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Next-generation Avenger   (Source: U.S. Air Force)
Next-generation drone will be used in Iraq and Afghanistan

The possible successor of the U.S. Air Force's MQ-9 Reaper recently made three official flights during testing.  General Atomics Aeronautical Systems, the same company that developed the Reaper and MQ-1 Predator, is responsible for developing the Predator C Avenger unmanned aerial vehicle.

The next-generation unmanned aerial vehicle is 41 ft. long and has a 66-foot wingspan, which is slightly bigger than the 36 ft. long Reaper.  Most notably, Avenger is jet-powered, allowing it to travel more than twice the speed of Reaper -- Avenger has flown as fast as 460 mph, while Reaper's top speed is 230 m.p.h.

Similar to Reaper, Avenger has been designed to carry 500-pound live bombs with GPS navigation and laser guidance kits utilized.  Up to 3,000 pounds of weapons and other technology can be carried on the craft.

"Following in the footsteps of the proven Predator B, Avenger adds yet another flexible and multi-mission capability to the Predator UAS series and is a testament to GA-ASI's continuing practice of developing and delivering proven unmanned aircraft to military customers," according to a General Atomics executive.

The Air Force and General Atomics haven't signed an official contract for the development of the Avenger, but it seems rather unlikely the new drone won't be incorporated into the A.F. fleet at some point in the near future.  General Atomics built both the Reaper and Predator without signed agreements from the U.S. government.

Drones have become increasingly important in Iraq and Afghanistan, as they are both cheaper and safer to go on attack and reconnaissance missions.  Furthermore, drones such as Predator are used to help create "patterns-of-life analysis" footage to help monitor individual Iraqis and Afghans who may launch attacks from crowds of civilians.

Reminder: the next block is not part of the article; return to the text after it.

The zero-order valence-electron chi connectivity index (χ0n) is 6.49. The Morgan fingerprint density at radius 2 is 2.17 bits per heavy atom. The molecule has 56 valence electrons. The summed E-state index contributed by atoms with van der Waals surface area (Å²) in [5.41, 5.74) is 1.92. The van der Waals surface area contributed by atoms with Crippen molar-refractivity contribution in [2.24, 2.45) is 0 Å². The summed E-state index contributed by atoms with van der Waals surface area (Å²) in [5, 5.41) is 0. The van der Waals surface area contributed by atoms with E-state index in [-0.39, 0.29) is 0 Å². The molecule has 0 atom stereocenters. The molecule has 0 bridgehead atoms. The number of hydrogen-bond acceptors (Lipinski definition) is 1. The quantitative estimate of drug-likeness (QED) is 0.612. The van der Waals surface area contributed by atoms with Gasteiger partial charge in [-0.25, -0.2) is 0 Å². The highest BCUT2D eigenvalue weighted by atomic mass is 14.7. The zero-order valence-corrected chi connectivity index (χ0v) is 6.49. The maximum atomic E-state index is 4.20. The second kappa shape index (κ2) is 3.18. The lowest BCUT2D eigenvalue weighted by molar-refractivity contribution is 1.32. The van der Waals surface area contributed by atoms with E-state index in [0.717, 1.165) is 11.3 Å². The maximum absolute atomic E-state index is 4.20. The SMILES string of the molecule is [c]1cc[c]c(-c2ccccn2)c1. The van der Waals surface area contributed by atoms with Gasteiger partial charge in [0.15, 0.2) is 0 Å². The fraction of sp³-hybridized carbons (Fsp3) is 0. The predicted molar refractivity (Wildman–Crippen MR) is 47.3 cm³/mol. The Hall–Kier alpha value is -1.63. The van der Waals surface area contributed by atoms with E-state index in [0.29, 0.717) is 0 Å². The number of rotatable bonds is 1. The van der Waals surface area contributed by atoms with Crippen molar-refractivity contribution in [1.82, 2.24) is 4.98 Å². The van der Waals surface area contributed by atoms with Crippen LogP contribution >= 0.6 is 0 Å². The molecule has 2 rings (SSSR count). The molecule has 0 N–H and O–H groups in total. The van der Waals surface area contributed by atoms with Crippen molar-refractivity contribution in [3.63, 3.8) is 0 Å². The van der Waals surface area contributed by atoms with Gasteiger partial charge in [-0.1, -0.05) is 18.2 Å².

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RE: A slow march to somewhere
By Spacecomber on 4/30/2009 1:00:56 AM , Rating: 3
The recent book, Wired for War, touches on this same issue. In some sense, there is a blurring of the distinction between being a civilian and being a soldier when wars are increasingly fought remotely. The "pilots" of many of these larger UAVs are based in Nevada (I believe), for example. They put in their shifts and then go home to their families in the suburbs.

Although we often think that our increasing use of UAVs and other robotic vehicles will effectively impress upon our enemies our superiority and demoralize them, there is some indication that it is having the opposite effect. Those who are use to fighting in the streets tend to see Americans as cowards who will only fight in circumstances in which they are not at any real risk. They believe that you only need to inflict a few American casualties in order to get the US to give up and retreat.

Anyway, all of this is to say that I agree with the original poster's sentiment that the nature of warfare and how we see ourselves militarily (as well as how others see us) is changing and in ways that aren't necessarily obvious.


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